2016 books and more

by Grace aka costofcollege

Get ideas and give us your take on your 2016 reading.

Who Read What in 2016
Steph Curry, Dava Sobel, Mike Lee, Yaa Gyasi, Abby Wambach, Jeff Bewkes and 44 more of our friends name their favorite books of 2016.

Here’s another from Vox.

The best books we read in 2016

What did you read this year?  What were your favorites and your not-so-favorites?

Here are some listening ideas.

The 50 Best Podcasts of 2016
From politics shows to horror series, highlights from a year of listening

Do you read free books and magazines from Amazon?  (I missed this announcement when it came out in October.)

Introducing Prime Reading – The Newest Benefit for Prime Members
Prime members are now able to read as much as they like from a selection of over a thousand top Kindle books, magazines, short works, comic books, children’s books and more – all at no additional cost.

What about 2016 TV shows, movies, music, and other media?  Give us your reviews.  What are you looking forward to in 2017?


24 thoughts on “2016 books and more

  1. Ooooh, I am first.
    This year I tried to read more fiction, and found myself sorely disappointed. Almost all of the fiction I read was not worth the time I invested. I did really love Good Omens, which is an older book, a satirical look at the apocalypse. Here is a list of some of what I read with some reviews

    1. The President’s Book of Secrets https://www.amazon.com/Presidents-Book-Secrets-Intelligence-Briefings/dp/1610395956/ref=sr_1_1?ie=UTF8&qid=1482770290&sr=8-1&keywords=presidents+book+of+secrets
    This book was fantastic. It sounds like such a dry topic, but there were so many insights on the characters and habits of all of these presidents. It focuses on the book, which is the real product – the idea of an oral briefing came late in the process and was mainly favored by the Bushes. Some of the tidbits – they had to make the sentences short for LBJ because he wasn’t a good reader. They added video to the book for Reagan because he preferred to watch rather than read. George HW Bush was totally into the book and the daily brief since he was an ex CIA director. Nixon wanted no part of it because he hated the CIA. Obama preferred to read it on a special secure tablet. The most fun part is that a lot of this has been cropping up in the news lateley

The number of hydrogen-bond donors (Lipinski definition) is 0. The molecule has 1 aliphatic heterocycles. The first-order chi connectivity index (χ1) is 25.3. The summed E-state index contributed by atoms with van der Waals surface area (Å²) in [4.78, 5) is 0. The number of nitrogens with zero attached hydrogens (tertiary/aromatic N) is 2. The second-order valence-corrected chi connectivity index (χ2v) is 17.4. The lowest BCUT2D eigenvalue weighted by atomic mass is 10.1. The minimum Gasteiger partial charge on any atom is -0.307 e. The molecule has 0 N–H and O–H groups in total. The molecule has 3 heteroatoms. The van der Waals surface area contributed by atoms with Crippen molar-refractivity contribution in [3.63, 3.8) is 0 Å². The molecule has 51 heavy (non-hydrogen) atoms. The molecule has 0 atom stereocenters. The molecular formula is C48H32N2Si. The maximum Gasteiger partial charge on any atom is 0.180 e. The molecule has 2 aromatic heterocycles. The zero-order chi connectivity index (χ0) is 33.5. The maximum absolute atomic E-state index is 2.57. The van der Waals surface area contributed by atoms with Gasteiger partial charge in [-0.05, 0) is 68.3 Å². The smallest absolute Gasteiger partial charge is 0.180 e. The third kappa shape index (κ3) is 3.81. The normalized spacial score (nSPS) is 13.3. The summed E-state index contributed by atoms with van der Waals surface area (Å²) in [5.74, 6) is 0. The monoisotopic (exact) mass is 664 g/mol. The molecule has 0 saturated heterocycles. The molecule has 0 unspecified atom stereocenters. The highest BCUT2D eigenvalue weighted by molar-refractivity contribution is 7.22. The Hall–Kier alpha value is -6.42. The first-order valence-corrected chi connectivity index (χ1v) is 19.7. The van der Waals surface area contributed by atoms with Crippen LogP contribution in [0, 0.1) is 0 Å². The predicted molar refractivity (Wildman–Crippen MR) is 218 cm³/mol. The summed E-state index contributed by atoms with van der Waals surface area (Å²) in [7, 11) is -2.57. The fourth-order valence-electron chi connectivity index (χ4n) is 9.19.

2. Cold Fire: Kennedy’s Northern Front https://www.amazon.com/Cold-Fire-Kennedys-Northern-Front/dp/0345808932/ref=sr_1_9?ie=UTF8&qid=1482770520&sr=8-9&keywords=Cold+Fire
    Another great one because of all of its gossipy tidbits about the Canadian leaders and Kennedy

    3. The Girl with the Dragon Tattoo: Horrible, horrible, icky, horrible. It either was tediously reciting the lunches of the protaganist (boy they eat a lot of lamb there), or expressing shock at a counterculture girl who seems pretty dull and average to me (spike hair and tattoos, quel horreur) or slashing up victims in some kind of Swedish torture porn. Ick.

    4. Before the Fall. https://www.amazon.com/Before-Fall-Noah-Hawley/dp/1455561789/ref=sr_1_1?ie=UTF8&qid=1482770756&sr=8-1&keywords=Before+the+fall
    This was part of my attempt to read “real fiction”. Here is a review I wrote of it shortly after finishing it